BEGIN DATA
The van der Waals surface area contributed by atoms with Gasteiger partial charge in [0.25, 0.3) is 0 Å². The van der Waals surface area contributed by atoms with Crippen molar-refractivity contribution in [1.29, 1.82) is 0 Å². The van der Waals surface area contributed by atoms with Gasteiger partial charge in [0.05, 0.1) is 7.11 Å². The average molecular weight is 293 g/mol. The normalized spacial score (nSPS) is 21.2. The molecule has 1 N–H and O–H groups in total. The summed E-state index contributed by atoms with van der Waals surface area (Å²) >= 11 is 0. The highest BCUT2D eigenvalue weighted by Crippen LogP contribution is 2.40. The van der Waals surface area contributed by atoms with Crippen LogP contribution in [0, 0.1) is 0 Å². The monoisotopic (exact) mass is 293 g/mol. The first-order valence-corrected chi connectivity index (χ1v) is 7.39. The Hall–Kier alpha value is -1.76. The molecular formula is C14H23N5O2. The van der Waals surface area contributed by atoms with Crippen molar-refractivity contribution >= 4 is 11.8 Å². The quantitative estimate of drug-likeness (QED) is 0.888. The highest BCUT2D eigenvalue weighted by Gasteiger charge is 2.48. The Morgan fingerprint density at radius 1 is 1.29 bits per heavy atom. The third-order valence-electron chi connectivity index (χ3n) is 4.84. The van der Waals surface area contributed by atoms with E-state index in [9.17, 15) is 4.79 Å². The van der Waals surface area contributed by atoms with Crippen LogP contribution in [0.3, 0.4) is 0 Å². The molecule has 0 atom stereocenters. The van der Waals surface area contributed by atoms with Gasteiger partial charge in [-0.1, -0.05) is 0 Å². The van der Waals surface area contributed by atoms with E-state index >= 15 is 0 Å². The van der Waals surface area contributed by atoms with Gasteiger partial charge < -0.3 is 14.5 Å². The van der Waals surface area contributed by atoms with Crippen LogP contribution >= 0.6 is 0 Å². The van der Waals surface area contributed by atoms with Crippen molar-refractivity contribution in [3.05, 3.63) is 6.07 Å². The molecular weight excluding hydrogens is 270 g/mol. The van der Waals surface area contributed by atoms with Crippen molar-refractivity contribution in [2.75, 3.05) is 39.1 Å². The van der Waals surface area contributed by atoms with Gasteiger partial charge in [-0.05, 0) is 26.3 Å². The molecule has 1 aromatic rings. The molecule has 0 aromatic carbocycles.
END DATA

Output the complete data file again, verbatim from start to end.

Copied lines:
The van der Waals surface area contributed by atoms with Gasteiger partial charge in [0.25, 0.3) is 0 Å². The van der Waals surface area contributed by atoms with Crippen molar-refractivity contribution in [1.29, 1.82) is 0 Å². The van der Waals surface area contributed by atoms with Gasteiger partial charge in [0.05, 0.1) is 7.11 Å². The average molecular weight is 293 g/mol. The normalized spacial score (nSPS) is 21.2. The molecule has 1 N–H and O–H groups in total. The summed E-state index contributed by atoms with van der Waals surface area (Å²) >= 11 is 0. The highest BCUT2D eigenvalue weighted by Crippen LogP contribution is 2.40. The van der Waals surface area contributed by atoms with Crippen LogP contribution in [0, 0.1) is 0 Å². The monoisotopic (exact) mass is 293 g/mol. The first-order valence-corrected chi connectivity index (χ1v) is 7.39. The Hall–Kier alpha value is -1.76. The molecular formula is C14H23N5O2. The van der Waals surface area contributed by atoms with Crippen molar-refractivity contribution >= 4 is 11.8 Å². The quantitative estimate of drug-likeness (QED) is 0.888. The highest BCUT2D eigenvalue weighted by Gasteiger charge is 2.48. The Morgan fingerprint density at radius 1 is 1.29 bits per heavy atom. The third-order valence-electron chi connectivity index (χ3n) is 4.84. The van der Waals surface area contributed by atoms with E-state index in [9.17, 15) is 4.79 Å². The van der Waals surface area contributed by atoms with Crippen LogP contribution in [0.3, 0.4) is 0 Å². The molecule has 0 atom stereocenters. The van der Waals surface area contributed by atoms with Gasteiger partial charge in [-0.1, -0.05) is 0 Å². The van der Waals surface area contributed by atoms with E-state index >= 15 is 0 Å². The van der Waals surface area contributed by atoms with Gasteiger partial charge < -0.3 is 14.5 Å². The van der Waals surface area contributed by atoms with Crippen LogP contribution >= 0.6 is 0 Å². The van der Waals surface area contributed by atoms with Crippen molar-refractivity contribution in [3.05, 3.63) is 6.07 Å². The molecular weight excluding hydrogens is 270 g/mol. The van der Waals surface area contributed by atoms with Crippen molar-refractivity contribution in [2.75, 3.05) is 39.1 Å². The van der Waals surface area contributed by atoms with Gasteiger partial charge in [-0.05, 0) is 26.3 Å². The molecule has 1 aromatic rings. The molecule has 0 aromatic carbocycles.